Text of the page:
THE CHILDREN AWAKEN.
In the meantime, the children had at last opened their eyes.
The fire, which had not yet reached the library, threw a rosy glow on the ceiling. The children were not familiar with this kind of a dawn. They looked at it, Georgette contemplated it.
All the splendors of the fire were displayed there; the black hydra and the scarlet dragon appeared in the shapeless smoke, superbly dark and vermilion. Long tongues of flame blew off and lighted up the darkness, and it seemed like a battle of comets running one after another.
A fire is prodigal; the live coals are full of jewels, which are scattered to the winds; it is not without reason that charcoal is identical with the diamond.
In the wall of the third story, cracks opened, through which the embers poured down into the ravine cascades of precious stones; the heaps of straw and oats burning in the granary began to stream through the windows in avalanches of gold dust, the oats became amethysts, and the straws, carbuncles.
"Pretty," said Georgette.
All three had risen.
"Ah!" cried the mother; "they are waking up!"
René-Jean got up, then Gros-Alain got up, then Georgette got up.
René-Jean stretched out his arms, went towards the window and said,—
"I warm," repeated Georgette.
The mother called to them.
"My children: René! Alain! Georgette!"
The children looked around them. They tried to find out what it all meant. When men are terrified, children are only curious. It is difficult to frighten those who are easily astonished; ignorance causes fearlessness. Children have so little claim on hell, that if they should see it they would admire it.
The mother repeated,—
"René! Alain! Georgette!"
René-Jean turned his head; this voice attracted his attention; children have short memories, but their power of recollection is quick; to them the past is but yesterday.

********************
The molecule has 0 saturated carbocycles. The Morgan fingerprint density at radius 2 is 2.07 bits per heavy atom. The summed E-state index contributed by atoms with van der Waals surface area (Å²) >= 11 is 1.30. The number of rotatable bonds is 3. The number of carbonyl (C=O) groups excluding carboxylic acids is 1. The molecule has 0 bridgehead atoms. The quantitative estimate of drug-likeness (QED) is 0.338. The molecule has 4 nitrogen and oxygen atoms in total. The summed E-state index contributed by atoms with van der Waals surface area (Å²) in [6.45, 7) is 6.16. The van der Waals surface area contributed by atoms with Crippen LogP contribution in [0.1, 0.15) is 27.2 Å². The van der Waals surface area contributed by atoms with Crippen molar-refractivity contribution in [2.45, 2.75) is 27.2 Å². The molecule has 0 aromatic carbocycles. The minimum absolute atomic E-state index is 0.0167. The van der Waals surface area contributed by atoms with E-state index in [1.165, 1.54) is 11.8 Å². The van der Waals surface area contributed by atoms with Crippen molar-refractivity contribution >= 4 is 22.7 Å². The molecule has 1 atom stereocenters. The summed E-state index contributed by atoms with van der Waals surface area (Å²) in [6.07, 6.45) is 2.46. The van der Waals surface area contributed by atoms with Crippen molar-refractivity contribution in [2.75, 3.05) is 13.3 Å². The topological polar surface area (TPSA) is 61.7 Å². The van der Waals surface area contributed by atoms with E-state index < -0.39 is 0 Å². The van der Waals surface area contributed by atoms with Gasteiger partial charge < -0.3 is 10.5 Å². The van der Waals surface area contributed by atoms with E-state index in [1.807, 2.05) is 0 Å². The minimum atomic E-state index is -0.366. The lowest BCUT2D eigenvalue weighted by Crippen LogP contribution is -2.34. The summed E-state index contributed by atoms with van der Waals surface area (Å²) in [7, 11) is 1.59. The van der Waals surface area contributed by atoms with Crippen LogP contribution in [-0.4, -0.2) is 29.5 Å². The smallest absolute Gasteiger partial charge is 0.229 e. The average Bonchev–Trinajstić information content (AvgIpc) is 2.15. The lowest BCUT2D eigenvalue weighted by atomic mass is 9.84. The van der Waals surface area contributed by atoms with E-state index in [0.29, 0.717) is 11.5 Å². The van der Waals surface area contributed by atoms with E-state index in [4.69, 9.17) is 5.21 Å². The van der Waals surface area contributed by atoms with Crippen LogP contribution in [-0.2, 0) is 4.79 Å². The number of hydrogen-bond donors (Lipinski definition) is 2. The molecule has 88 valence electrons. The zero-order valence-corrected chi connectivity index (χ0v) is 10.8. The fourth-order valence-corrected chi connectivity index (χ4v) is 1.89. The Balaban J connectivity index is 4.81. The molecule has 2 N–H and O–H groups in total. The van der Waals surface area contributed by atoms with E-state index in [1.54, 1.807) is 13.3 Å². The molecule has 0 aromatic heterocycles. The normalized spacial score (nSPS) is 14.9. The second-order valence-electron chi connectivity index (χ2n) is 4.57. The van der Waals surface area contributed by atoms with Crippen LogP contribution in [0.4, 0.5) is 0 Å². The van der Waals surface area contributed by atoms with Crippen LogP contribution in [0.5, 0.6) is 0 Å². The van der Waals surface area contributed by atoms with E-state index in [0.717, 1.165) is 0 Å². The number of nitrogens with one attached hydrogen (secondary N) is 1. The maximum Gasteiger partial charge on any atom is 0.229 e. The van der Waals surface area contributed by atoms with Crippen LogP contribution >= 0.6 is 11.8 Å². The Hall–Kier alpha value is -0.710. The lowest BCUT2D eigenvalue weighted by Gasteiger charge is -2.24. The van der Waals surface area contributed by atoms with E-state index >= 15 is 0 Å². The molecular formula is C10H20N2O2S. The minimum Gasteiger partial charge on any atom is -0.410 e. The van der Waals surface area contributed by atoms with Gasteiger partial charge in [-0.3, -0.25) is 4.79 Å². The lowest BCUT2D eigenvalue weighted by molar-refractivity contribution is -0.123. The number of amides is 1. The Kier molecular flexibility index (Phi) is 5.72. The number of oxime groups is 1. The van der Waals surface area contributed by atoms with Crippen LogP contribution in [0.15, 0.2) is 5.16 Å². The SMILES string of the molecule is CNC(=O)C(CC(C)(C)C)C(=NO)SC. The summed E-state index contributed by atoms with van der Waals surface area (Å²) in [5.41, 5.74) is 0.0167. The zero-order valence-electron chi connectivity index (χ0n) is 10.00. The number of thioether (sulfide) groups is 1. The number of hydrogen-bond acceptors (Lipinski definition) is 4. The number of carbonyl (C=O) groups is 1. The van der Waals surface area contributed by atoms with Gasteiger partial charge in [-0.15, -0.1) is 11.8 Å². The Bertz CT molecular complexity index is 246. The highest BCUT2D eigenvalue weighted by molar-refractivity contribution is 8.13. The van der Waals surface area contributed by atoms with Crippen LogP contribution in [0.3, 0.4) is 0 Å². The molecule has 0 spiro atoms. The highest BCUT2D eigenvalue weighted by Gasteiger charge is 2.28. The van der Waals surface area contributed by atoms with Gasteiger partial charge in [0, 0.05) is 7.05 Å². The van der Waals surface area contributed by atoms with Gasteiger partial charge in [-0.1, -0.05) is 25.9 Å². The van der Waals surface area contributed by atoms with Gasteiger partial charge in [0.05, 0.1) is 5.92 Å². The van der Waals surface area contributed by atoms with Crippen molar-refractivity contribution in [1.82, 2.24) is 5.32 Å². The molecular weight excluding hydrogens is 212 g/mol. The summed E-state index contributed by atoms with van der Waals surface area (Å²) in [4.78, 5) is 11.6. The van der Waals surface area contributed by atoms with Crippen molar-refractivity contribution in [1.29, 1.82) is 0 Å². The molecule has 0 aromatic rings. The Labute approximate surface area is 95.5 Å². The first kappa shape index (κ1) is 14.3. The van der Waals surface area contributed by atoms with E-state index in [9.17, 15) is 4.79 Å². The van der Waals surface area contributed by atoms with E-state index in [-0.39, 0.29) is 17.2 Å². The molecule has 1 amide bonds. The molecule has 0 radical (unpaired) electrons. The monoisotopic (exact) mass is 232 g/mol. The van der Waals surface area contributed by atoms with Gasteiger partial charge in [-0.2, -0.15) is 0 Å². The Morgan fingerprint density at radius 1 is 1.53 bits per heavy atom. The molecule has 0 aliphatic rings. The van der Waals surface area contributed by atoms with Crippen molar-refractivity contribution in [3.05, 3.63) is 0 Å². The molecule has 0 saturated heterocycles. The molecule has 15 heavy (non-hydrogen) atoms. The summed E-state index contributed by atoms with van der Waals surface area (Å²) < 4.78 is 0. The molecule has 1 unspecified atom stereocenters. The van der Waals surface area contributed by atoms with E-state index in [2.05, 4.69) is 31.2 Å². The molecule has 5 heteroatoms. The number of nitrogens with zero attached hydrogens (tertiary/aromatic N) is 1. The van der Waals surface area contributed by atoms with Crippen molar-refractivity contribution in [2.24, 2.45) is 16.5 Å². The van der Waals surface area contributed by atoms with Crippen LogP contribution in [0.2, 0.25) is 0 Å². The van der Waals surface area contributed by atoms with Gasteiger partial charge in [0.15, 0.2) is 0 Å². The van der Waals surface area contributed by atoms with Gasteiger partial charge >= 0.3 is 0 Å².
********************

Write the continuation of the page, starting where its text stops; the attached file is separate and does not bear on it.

René-Jean saw his mother, found it quite natural, and, surrounded as he was by strange objects, feeling a vague need of support, he cried,—
"Mamma!" said Gros-Alain.
"Mamma!" said Georgette.
And she held out her little arms.
And the mother shrieked, "My children!"
All three came to the window; fortunately, the fire was not on that side.
"I am too warm," said René-Jean.
He added,— "It burns."
And he looked at his mother.
"Tum, mamma," repeated Georgette.
The mother with disordered hair, all scratched, and bleeding, had let herself roll through the brambles into the ravine. Cimourdain was there with Guéchamp, as helpless below as Gauvain was above. The soldiers, in despair at being of no use, swarmed around them. The heat was intolerable but no one felt it. They considered the escarpment of the bridge, the height of the arches, the elevation of the stories, the inaccessible windows, and the necessity for prompt action. Three stories to climb; no means of accomplishing it.
Radoub, wounded, with a sword-cut in his shoulder, and one ear torn off, dripping with sweat and blood, came running up; he saw Michelle Fléchard.
"Hold on," said he, "you are the woman who was shot! so you have come back to life again?"
"My children," said the mother.
"You are right," replied Radoub; "we have no time to spend with ghosts."
He began to scale the bridge, a futile attempt; he buried his nails in the stone, he climbed up a little way; but the courses were smooth, not a break, not a relief, the wall was as correctly pointed as though it had been new, and Radoub fell back.
The dreadful fire continued; in the window frame, now all red, could be seen the three fair heads. Then Radoub shook his fist towards heaven, as if looking for some one, and said,—
"Is this thy dealing, good God."
The mother on her knees clasped the piers of the bridge, crying, "Mercy!"
Heavy cracking was heard above the snapping of the fire. The panes of glass in the bookcases in the library cracked, and fell with a crash. It was evident that the woodwork was yielding. No human power could avail. A moment more and all would be destroyed. They were waiting for the fatal moment. The little voices were heard calling: "Mamma! Mamma!" The people were in a paroxysm of despair. Suddenly, at the window next the one where the children were, against the crimson background of the flames, appeared a tall form.
Every head was raised, every eye became fixed. A man was up there, a man was in the library, a man was in the furnace. This form stood out black against the flames, but it had white hair. They recognized the Marquis de Lantenac.